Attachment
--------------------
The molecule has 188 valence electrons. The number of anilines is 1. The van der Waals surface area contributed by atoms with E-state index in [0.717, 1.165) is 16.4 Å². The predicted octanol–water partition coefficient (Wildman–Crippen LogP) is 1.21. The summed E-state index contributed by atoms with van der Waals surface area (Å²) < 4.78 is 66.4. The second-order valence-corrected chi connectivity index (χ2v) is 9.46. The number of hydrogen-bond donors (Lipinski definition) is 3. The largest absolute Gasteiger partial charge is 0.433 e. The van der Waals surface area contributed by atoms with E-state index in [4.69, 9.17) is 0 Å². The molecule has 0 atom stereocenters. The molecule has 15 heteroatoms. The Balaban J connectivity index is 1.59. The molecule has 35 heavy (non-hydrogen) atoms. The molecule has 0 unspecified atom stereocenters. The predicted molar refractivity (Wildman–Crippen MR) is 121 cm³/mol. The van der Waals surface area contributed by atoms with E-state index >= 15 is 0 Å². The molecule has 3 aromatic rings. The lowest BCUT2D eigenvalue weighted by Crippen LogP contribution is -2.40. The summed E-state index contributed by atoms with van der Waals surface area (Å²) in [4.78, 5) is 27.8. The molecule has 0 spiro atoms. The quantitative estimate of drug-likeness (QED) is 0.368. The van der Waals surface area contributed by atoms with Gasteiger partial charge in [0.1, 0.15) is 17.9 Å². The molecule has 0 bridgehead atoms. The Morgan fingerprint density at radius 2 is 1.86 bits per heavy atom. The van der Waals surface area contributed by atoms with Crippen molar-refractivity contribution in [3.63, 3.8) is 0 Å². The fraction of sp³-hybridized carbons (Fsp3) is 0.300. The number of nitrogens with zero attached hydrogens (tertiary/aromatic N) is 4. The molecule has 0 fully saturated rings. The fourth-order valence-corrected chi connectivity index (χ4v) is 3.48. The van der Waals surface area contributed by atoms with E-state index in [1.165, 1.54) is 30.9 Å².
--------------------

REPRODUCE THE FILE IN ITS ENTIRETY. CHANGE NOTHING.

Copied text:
The molecule has 188 valence electrons. The number of anilines is 1. The van der Waals surface area contributed by atoms with E-state index in [0.717, 1.165) is 16.4 Å². The predicted octanol–water partition coefficient (Wildman–Crippen LogP) is 1.21. The summed E-state index contributed by atoms with van der Waals surface area (Å²) < 4.78 is 66.4. The second-order valence-corrected chi connectivity index (χ2v) is 9.46. The number of hydrogen-bond donors (Lipinski definition) is 3. The largest absolute Gasteiger partial charge is 0.433 e. The van der Waals surface area contributed by atoms with E-state index in [4.69, 9.17) is 0 Å². The molecule has 0 atom stereocenters. The molecule has 15 heteroatoms. The Balaban J connectivity index is 1.59. The molecule has 35 heavy (non-hydrogen) atoms. The molecule has 0 unspecified atom stereocenters. The predicted molar refractivity (Wildman–Crippen MR) is 121 cm³/mol. The van der Waals surface area contributed by atoms with E-state index >= 15 is 0 Å². The molecule has 3 aromatic rings. The lowest BCUT2D eigenvalue weighted by Crippen LogP contribution is -2.40. The summed E-state index contributed by atoms with van der Waals surface area (Å²) in [4.78, 5) is 27.8. The molecule has 0 spiro atoms. The quantitative estimate of drug-likeness (QED) is 0.368. The van der Waals surface area contributed by atoms with Gasteiger partial charge in [0.1, 0.15) is 17.9 Å². The molecule has 0 bridgehead atoms. The Morgan fingerprint density at radius 2 is 1.86 bits per heavy atom. The van der Waals surface area contributed by atoms with Crippen molar-refractivity contribution in [3.63, 3.8) is 0 Å². The fraction of sp³-hybridized carbons (Fsp3) is 0.300. The number of nitrogens with zero attached hydrogens (tertiary/aromatic N) is 4. The molecule has 0 fully saturated rings. The fourth-order valence-corrected chi connectivity index (χ4v) is 3.48. The van der Waals surface area contributed by atoms with E-state index in [1.165, 1.54) is 30.9 Å².